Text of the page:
Studies also show that a 10% rise in minimum wage may result in 3% to 6% increases in unemployment, especially for the untrained and young. Believe it or not, though, the most damning bit of evidence against higher minimum wages comes from one of its staunchest supporters in a report commissioned to explore the ramifications.
Michael Reich, a professor at UC Berkeley who chairs the Center on Wage and Employment Dynamics there, notes that a $15-per-hour minimum wage in Los Angeles will result in a "cumulative net reduction in GDP of $135 million by 2017 and $315 million by 2019″ in the LA area. Then he continues, saying that the rising minimum wage corresponds "to a cumulative net reduction in employment in Los Angeles City of 1,552 jobs by 2017 and 3,472 jobs by 2019."
You read that correctly. What Reich is saying – and remember he's a supporter – is that the rise in minimum wages will make the economy smaller and make everybody poorer. So much for the notion that raising wages eliminates poverty. The real problem is something we've talked about many times. People living below the poverty line simply do not work – more than 67% as of 2013, with less than one in 10 working full-time, according to U.S. Census data.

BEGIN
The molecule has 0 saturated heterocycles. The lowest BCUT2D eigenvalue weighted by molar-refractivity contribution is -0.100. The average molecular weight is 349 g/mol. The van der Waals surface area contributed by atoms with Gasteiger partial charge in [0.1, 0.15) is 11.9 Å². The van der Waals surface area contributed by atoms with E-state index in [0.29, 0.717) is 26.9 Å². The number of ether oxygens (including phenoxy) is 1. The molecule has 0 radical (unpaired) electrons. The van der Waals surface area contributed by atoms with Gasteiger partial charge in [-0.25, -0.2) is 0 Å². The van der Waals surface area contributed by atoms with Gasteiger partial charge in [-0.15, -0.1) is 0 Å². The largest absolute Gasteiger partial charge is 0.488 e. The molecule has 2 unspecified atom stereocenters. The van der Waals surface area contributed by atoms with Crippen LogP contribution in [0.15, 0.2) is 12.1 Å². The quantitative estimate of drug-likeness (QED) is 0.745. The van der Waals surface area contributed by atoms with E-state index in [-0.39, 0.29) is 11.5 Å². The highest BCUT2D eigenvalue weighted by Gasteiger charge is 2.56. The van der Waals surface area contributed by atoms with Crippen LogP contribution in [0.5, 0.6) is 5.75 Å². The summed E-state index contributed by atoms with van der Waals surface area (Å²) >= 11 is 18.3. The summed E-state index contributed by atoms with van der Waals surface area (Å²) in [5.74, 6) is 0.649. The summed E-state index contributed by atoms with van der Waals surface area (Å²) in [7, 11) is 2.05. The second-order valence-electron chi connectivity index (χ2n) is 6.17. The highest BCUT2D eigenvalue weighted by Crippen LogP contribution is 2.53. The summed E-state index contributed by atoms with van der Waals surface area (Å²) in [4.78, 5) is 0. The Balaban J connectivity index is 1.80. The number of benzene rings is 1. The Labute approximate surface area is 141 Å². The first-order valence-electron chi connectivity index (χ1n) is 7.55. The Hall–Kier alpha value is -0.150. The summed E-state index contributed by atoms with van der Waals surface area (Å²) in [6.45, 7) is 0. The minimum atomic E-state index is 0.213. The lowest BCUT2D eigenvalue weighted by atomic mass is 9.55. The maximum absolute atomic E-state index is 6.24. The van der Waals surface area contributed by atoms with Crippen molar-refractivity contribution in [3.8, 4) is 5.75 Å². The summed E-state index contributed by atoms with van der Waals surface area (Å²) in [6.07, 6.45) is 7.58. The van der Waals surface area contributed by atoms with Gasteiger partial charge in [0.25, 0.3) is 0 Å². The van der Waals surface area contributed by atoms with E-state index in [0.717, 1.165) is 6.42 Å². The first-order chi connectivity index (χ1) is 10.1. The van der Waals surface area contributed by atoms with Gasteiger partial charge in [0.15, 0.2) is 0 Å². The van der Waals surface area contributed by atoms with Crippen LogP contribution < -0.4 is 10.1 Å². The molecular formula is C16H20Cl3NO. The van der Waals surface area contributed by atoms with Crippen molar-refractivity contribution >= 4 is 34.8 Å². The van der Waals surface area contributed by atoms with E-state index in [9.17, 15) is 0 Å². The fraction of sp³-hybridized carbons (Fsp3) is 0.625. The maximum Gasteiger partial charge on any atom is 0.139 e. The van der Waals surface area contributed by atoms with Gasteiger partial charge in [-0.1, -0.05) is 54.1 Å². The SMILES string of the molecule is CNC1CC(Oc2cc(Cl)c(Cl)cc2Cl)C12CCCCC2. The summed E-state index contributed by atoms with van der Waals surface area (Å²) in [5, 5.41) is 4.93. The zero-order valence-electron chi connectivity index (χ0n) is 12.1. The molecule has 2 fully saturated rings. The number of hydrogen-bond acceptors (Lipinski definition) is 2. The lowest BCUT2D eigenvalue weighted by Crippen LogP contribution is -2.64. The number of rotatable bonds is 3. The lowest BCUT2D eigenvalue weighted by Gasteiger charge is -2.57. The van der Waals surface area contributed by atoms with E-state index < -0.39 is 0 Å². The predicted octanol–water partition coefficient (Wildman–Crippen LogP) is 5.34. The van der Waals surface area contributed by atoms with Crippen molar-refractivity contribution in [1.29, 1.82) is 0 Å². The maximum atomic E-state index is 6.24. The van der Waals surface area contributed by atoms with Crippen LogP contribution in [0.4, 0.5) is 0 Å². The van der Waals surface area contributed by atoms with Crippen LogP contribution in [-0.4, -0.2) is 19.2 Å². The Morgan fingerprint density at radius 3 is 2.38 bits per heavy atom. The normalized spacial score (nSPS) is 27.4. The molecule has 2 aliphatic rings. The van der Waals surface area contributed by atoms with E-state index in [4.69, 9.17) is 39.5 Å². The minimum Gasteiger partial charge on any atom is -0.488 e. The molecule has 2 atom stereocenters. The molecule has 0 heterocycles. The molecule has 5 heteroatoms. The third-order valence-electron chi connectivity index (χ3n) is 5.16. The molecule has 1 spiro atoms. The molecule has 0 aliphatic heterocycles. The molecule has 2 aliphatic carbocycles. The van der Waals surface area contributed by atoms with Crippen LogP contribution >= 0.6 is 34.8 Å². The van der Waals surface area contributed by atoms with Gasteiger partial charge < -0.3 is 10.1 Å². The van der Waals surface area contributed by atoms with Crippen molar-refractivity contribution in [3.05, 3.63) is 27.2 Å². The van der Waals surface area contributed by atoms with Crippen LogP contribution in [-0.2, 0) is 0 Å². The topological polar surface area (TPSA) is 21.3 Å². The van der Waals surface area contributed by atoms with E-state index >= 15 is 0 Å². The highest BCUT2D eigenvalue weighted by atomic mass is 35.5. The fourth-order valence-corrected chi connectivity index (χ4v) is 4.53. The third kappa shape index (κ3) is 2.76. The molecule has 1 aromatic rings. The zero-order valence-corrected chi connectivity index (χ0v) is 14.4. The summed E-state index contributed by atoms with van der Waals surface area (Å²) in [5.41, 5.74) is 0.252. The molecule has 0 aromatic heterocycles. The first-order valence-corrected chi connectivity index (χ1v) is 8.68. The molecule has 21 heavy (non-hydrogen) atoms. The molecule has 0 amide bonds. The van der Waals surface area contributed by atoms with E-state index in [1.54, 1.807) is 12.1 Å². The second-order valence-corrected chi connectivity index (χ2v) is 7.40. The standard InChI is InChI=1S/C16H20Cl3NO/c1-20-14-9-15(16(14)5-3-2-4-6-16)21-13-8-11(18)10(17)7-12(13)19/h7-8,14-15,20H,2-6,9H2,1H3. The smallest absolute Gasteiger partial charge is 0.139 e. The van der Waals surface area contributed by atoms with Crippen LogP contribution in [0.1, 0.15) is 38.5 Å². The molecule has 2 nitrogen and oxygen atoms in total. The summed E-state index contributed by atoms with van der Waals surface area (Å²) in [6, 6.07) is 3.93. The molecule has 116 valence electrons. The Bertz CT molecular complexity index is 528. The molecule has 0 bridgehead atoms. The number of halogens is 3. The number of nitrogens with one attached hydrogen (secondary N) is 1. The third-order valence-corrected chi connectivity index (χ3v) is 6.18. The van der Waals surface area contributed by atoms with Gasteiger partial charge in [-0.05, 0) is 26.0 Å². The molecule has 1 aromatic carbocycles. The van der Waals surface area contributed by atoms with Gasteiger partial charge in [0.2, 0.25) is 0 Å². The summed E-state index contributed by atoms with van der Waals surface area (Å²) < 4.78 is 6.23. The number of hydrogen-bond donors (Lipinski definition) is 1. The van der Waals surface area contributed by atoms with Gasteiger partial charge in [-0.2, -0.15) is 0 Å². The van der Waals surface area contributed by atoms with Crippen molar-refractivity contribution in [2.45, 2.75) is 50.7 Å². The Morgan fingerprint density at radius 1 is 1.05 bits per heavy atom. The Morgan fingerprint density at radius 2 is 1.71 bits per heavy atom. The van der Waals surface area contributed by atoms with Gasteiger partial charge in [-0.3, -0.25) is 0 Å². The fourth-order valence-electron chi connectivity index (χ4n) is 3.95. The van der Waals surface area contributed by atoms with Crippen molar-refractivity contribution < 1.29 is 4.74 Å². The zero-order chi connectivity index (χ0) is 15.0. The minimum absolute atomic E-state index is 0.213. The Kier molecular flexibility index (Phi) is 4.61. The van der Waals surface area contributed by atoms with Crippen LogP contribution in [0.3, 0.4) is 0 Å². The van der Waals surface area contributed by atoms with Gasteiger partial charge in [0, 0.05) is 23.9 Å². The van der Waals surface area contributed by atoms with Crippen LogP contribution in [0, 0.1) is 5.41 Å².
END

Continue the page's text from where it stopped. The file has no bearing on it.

Again, I'm not making this stuff up, nor am I passing judgement. The data is the data – higher minimum wage rates do NOT reduce poverty contrary to what politicians and advocacy groups want you to believe. Getting a full-time job does. In fact, higher minimum wages have the complete opposite effect.
Consider Greece. That country raised minimum wages from €600 in 2000 to almost €900 an month by 2011 – a 50% hike within 10 years, according to Eurostat. You know what happened next. Labor unions rioted, the government went bankrupt, and thousands of jobs were eliminated as Greek companies shuttered their doors, downsized, or simply left for lower-priced countries in the Balkans.
Meanwhile, companies that could stay in business simply passed those costs through to consumers. Government subsidies rose and foreign companies withdrew operations, further reinforcing the negative spiral that started when their profit margins vanished.
Every increase in minimum wage jobs eliminates entry-level positions that provide otherwise unskilled employees the opportunity to gain experience and become more productive, ultimately earning more. Sadly, the lesson that somehow never gets learned remains the same – higher wages have to be earned… they cannot be legislated nor mandated.
When you get right down to it, what people really want is a higher minimum wage and for the cost of everything else to remain the same. Only it can't. Imagine you own a company selling widgets for $20 apiece. Your cost is $5 for manufacturing and $5 for labor per widget, leaving $10 per unit in profit for purposes of our discussion.